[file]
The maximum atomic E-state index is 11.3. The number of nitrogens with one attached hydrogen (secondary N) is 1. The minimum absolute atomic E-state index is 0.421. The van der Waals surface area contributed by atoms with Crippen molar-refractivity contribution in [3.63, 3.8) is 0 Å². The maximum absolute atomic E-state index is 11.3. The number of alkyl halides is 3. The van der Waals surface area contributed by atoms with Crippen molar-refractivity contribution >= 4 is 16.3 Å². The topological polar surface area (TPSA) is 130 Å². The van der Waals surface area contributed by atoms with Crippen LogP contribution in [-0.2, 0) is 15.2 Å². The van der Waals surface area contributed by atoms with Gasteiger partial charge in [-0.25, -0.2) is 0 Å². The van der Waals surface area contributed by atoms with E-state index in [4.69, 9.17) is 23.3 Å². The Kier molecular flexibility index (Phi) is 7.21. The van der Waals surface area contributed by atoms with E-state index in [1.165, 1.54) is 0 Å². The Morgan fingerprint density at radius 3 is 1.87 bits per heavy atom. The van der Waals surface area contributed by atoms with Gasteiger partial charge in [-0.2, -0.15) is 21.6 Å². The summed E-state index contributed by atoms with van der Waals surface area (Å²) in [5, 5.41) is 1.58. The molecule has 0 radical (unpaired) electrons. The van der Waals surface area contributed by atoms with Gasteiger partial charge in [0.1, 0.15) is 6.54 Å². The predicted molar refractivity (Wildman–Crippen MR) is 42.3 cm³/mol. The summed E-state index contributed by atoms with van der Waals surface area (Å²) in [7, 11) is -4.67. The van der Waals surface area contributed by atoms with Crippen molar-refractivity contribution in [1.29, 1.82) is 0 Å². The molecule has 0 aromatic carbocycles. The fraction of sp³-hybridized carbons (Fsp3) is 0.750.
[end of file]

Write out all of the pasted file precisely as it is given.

The maximum atomic E-state index is 11.3. The number of nitrogens with one attached hydrogen (secondary N) is 1. The minimum absolute atomic E-state index is 0.421. The van der Waals surface area contributed by atoms with Crippen molar-refractivity contribution in [3.63, 3.8) is 0 Å². The maximum absolute atomic E-state index is 11.3. The number of alkyl halides is 3. The van der Waals surface area contributed by atoms with Crippen molar-refractivity contribution >= 4 is 16.3 Å². The topological polar surface area (TPSA) is 130 Å². The van der Waals surface area contributed by atoms with Crippen LogP contribution in [-0.2, 0) is 15.2 Å². The van der Waals surface area contributed by atoms with Gasteiger partial charge in [-0.25, -0.2) is 0 Å². The van der Waals surface area contributed by atoms with E-state index in [4.69, 9.17) is 23.3 Å². The Kier molecular flexibility index (Phi) is 7.21. The van der Waals surface area contributed by atoms with E-state index in [1.165, 1.54) is 0 Å². The Morgan fingerprint density at radius 3 is 1.87 bits per heavy atom. The van der Waals surface area contributed by atoms with Gasteiger partial charge in [-0.2, -0.15) is 21.6 Å². The summed E-state index contributed by atoms with van der Waals surface area (Å²) in [5, 5.41) is 1.58. The molecule has 0 radical (unpaired) electrons. The van der Waals surface area contributed by atoms with Gasteiger partial charge in [0.1, 0.15) is 6.54 Å². The predicted molar refractivity (Wildman–Crippen MR) is 42.3 cm³/mol. The summed E-state index contributed by atoms with van der Waals surface area (Å²) in [7, 11) is -4.67. The van der Waals surface area contributed by atoms with Crippen molar-refractivity contribution in [1.29, 1.82) is 0 Å². The molecule has 0 aromatic carbocycles. The fraction of sp³-hybridized carbons (Fsp3) is 0.750.